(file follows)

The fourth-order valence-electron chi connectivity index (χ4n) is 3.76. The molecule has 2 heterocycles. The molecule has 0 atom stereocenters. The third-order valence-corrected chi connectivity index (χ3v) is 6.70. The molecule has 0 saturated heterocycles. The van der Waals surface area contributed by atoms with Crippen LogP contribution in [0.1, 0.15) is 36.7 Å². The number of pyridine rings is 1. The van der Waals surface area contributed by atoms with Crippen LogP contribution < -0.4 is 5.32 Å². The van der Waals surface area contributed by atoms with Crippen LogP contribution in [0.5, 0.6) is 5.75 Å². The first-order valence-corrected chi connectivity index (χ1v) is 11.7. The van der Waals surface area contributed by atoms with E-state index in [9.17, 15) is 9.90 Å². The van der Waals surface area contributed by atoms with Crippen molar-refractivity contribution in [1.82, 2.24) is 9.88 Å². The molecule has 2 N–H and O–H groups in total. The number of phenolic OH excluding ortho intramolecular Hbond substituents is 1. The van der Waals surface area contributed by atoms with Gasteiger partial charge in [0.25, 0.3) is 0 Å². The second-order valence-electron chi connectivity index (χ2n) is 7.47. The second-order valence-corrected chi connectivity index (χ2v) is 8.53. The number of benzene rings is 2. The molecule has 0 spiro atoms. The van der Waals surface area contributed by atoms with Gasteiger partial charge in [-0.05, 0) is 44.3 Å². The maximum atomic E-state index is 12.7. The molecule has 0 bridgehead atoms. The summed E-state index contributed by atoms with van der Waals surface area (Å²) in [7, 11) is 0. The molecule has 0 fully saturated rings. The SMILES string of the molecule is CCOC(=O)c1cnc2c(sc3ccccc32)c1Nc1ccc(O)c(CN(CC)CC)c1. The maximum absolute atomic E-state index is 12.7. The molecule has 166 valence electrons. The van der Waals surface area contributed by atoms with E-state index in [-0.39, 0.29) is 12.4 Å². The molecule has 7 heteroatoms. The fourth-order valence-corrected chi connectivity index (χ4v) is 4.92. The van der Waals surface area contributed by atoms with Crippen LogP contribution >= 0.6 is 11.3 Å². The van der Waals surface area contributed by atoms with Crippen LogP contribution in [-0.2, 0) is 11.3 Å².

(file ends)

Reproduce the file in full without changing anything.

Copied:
The fourth-order valence-electron chi connectivity index (χ4n) is 3.76. The molecule has 2 heterocycles. The molecule has 0 atom stereocenters. The third-order valence-corrected chi connectivity index (χ3v) is 6.70. The molecule has 0 saturated heterocycles. The van der Waals surface area contributed by atoms with Crippen LogP contribution in [0.1, 0.15) is 36.7 Å². The number of pyridine rings is 1. The van der Waals surface area contributed by atoms with Crippen LogP contribution < -0.4 is 5.32 Å². The van der Waals surface area contributed by atoms with Crippen LogP contribution in [0.5, 0.6) is 5.75 Å². The first-order valence-corrected chi connectivity index (χ1v) is 11.7. The van der Waals surface area contributed by atoms with E-state index in [9.17, 15) is 9.90 Å². The van der Waals surface area contributed by atoms with Crippen molar-refractivity contribution in [1.82, 2.24) is 9.88 Å². The molecule has 2 N–H and O–H groups in total. The number of phenolic OH excluding ortho intramolecular Hbond substituents is 1. The van der Waals surface area contributed by atoms with Gasteiger partial charge in [0.25, 0.3) is 0 Å². The second-order valence-electron chi connectivity index (χ2n) is 7.47. The second-order valence-corrected chi connectivity index (χ2v) is 8.53. The number of benzene rings is 2. The molecule has 0 spiro atoms. The van der Waals surface area contributed by atoms with Gasteiger partial charge in [-0.05, 0) is 44.3 Å². The maximum atomic E-state index is 12.7. The molecule has 0 bridgehead atoms. The summed E-state index contributed by atoms with van der Waals surface area (Å²) in [7, 11) is 0. The molecule has 0 fully saturated rings. The SMILES string of the molecule is CCOC(=O)c1cnc2c(sc3ccccc32)c1Nc1ccc(O)c(CN(CC)CC)c1. The maximum absolute atomic E-state index is 12.7. The molecule has 166 valence electrons. The van der Waals surface area contributed by atoms with E-state index in [-0.39, 0.29) is 12.4 Å². The molecule has 7 heteroatoms. The fourth-order valence-corrected chi connectivity index (χ4v) is 4.92. The van der Waals surface area contributed by atoms with Crippen LogP contribution >= 0.6 is 11.3 Å². The van der Waals surface area contributed by atoms with Crippen LogP contribution in [-0.2, 0) is 11.3 Å².